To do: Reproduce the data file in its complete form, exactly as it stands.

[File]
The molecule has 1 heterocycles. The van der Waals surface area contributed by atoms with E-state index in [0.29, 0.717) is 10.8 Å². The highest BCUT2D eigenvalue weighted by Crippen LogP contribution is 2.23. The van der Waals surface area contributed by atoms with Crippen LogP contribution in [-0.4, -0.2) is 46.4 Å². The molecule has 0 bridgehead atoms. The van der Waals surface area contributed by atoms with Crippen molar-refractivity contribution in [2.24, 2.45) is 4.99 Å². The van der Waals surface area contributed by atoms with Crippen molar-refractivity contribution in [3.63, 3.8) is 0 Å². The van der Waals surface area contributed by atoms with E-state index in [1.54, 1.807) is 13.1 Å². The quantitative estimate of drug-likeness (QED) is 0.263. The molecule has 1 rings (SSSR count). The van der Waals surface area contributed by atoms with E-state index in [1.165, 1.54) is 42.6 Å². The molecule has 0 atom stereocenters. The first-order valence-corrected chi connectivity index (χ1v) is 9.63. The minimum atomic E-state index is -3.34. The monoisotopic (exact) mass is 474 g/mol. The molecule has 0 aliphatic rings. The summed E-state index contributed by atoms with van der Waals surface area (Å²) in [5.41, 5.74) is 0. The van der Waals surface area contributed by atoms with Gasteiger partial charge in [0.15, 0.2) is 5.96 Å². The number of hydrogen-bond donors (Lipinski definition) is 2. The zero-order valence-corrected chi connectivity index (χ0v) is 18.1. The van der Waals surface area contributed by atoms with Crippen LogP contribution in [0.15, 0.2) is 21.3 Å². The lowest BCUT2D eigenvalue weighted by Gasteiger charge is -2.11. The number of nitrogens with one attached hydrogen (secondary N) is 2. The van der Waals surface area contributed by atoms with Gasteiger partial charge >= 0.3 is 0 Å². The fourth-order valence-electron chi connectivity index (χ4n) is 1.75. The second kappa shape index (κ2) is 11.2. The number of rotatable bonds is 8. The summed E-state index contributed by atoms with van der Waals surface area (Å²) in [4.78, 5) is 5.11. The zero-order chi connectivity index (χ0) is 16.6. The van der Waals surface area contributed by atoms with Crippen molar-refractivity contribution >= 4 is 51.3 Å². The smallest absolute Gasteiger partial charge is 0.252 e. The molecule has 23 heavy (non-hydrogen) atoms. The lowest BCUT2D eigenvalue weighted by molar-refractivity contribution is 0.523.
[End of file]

The molecule has 1 heterocycles. The van der Waals surface area contributed by atoms with E-state index in [0.29, 0.717) is 10.8 Å². The highest BCUT2D eigenvalue weighted by Crippen LogP contribution is 2.23. The van der Waals surface area contributed by atoms with Crippen LogP contribution in [-0.4, -0.2) is 46.4 Å². The molecule has 0 bridgehead atoms. The van der Waals surface area contributed by atoms with Crippen molar-refractivity contribution in [2.24, 2.45) is 4.99 Å². The van der Waals surface area contributed by atoms with Crippen molar-refractivity contribution in [3.63, 3.8) is 0 Å². The van der Waals surface area contributed by atoms with E-state index in [1.54, 1.807) is 13.1 Å². The quantitative estimate of drug-likeness (QED) is 0.263. The molecule has 1 rings (SSSR count). The van der Waals surface area contributed by atoms with E-state index in [1.165, 1.54) is 42.6 Å². The molecule has 0 atom stereocenters. The first-order valence-corrected chi connectivity index (χ1v) is 9.63. The minimum atomic E-state index is -3.34. The monoisotopic (exact) mass is 474 g/mol. The molecule has 0 aliphatic rings. The summed E-state index contributed by atoms with van der Waals surface area (Å²) in [5.41, 5.74) is 0. The van der Waals surface area contributed by atoms with Gasteiger partial charge in [0.15, 0.2) is 5.96 Å². The number of hydrogen-bond donors (Lipinski definition) is 2. The zero-order valence-corrected chi connectivity index (χ0v) is 18.1. The van der Waals surface area contributed by atoms with Crippen LogP contribution in [0.15, 0.2) is 21.3 Å². The lowest BCUT2D eigenvalue weighted by Gasteiger charge is -2.11. The number of nitrogens with one attached hydrogen (secondary N) is 2. The van der Waals surface area contributed by atoms with Gasteiger partial charge >= 0.3 is 0 Å². The fourth-order valence-electron chi connectivity index (χ4n) is 1.75. The second kappa shape index (κ2) is 11.2. The number of rotatable bonds is 8. The summed E-state index contributed by atoms with van der Waals surface area (Å²) in [4.78, 5) is 5.11. The zero-order chi connectivity index (χ0) is 16.6. The van der Waals surface area contributed by atoms with Crippen molar-refractivity contribution >= 4 is 51.3 Å². The smallest absolute Gasteiger partial charge is 0.252 e. The molecule has 23 heavy (non-hydrogen) atoms. The lowest BCUT2D eigenvalue weighted by molar-refractivity contribution is 0.523.